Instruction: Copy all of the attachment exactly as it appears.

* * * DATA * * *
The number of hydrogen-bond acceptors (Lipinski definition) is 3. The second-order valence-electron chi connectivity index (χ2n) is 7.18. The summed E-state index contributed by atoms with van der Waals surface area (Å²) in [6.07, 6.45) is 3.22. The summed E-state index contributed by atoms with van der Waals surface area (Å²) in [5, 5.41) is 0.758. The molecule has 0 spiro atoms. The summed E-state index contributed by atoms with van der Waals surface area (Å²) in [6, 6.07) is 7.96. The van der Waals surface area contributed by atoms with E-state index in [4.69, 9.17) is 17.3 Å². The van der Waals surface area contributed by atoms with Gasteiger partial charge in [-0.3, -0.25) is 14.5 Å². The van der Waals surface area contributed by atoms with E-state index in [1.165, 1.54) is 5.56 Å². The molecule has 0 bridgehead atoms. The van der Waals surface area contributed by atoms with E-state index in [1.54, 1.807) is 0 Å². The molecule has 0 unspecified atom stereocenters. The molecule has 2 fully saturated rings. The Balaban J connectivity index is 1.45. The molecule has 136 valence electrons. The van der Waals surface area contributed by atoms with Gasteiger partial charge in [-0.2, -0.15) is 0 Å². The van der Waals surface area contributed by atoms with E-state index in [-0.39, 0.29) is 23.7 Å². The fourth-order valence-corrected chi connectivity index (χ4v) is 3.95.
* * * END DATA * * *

The number of hydrogen-bond acceptors (Lipinski definition) is 3. The second-order valence-electron chi connectivity index (χ2n) is 7.18. The summed E-state index contributed by atoms with van der Waals surface area (Å²) in [6.07, 6.45) is 3.22. The summed E-state index contributed by atoms with van der Waals surface area (Å²) in [5, 5.41) is 0.758. The molecule has 0 spiro atoms. The summed E-state index contributed by atoms with van der Waals surface area (Å²) in [6, 6.07) is 7.96. The van der Waals surface area contributed by atoms with E-state index in [4.69, 9.17) is 17.3 Å². The van der Waals surface area contributed by atoms with Gasteiger partial charge in [-0.3, -0.25) is 14.5 Å². The van der Waals surface area contributed by atoms with E-state index in [1.165, 1.54) is 5.56 Å². The molecule has 0 bridgehead atoms. The van der Waals surface area contributed by atoms with E-state index in [1.54, 1.807) is 0 Å². The molecule has 0 unspecified atom stereocenters. The molecule has 2 fully saturated rings. The Balaban J connectivity index is 1.45. The molecule has 136 valence electrons. The van der Waals surface area contributed by atoms with Gasteiger partial charge in [-0.2, -0.15) is 0 Å². The van der Waals surface area contributed by atoms with E-state index in [-0.39, 0.29) is 23.7 Å². The fourth-order valence-corrected chi connectivity index (χ4v) is 3.95.